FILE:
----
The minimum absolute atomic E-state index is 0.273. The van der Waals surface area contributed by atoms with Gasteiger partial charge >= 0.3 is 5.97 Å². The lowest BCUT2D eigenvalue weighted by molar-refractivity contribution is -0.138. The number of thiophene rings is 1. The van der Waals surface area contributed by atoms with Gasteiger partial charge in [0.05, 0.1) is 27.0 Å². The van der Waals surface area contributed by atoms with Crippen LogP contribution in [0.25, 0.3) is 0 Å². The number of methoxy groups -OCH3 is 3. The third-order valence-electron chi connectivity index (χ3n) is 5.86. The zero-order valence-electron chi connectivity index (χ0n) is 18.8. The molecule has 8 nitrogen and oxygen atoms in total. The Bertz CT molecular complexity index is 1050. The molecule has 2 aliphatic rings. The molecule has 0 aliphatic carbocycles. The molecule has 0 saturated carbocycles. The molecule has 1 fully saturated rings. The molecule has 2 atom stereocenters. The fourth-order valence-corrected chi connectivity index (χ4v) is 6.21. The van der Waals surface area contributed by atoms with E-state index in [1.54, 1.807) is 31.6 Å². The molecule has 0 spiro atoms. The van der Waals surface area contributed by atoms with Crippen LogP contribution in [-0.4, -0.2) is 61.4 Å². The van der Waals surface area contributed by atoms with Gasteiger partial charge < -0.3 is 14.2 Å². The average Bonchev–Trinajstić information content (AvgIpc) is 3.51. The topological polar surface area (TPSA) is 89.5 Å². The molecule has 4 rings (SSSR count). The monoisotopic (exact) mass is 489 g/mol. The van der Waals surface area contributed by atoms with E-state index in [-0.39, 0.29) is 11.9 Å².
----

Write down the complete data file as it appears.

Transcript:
The minimum absolute atomic E-state index is 0.273. The van der Waals surface area contributed by atoms with Gasteiger partial charge >= 0.3 is 5.97 Å². The lowest BCUT2D eigenvalue weighted by molar-refractivity contribution is -0.138. The number of thiophene rings is 1. The van der Waals surface area contributed by atoms with Gasteiger partial charge in [0.05, 0.1) is 27.0 Å². The van der Waals surface area contributed by atoms with Crippen LogP contribution in [0.25, 0.3) is 0 Å². The number of methoxy groups -OCH3 is 3. The third-order valence-electron chi connectivity index (χ3n) is 5.86. The zero-order valence-electron chi connectivity index (χ0n) is 18.8. The molecule has 8 nitrogen and oxygen atoms in total. The Bertz CT molecular complexity index is 1050. The molecule has 2 aliphatic rings. The molecule has 0 aliphatic carbocycles. The molecule has 0 saturated carbocycles. The molecule has 1 fully saturated rings. The molecule has 2 atom stereocenters. The fourth-order valence-corrected chi connectivity index (χ4v) is 6.21. The van der Waals surface area contributed by atoms with E-state index in [1.54, 1.807) is 31.6 Å². The molecule has 0 spiro atoms. The van der Waals surface area contributed by atoms with Crippen LogP contribution in [-0.4, -0.2) is 61.4 Å². The van der Waals surface area contributed by atoms with Gasteiger partial charge < -0.3 is 14.2 Å². The average Bonchev–Trinajstić information content (AvgIpc) is 3.51. The topological polar surface area (TPSA) is 89.5 Å². The molecule has 4 rings (SSSR count). The monoisotopic (exact) mass is 489 g/mol. The van der Waals surface area contributed by atoms with E-state index in [-0.39, 0.29) is 11.9 Å².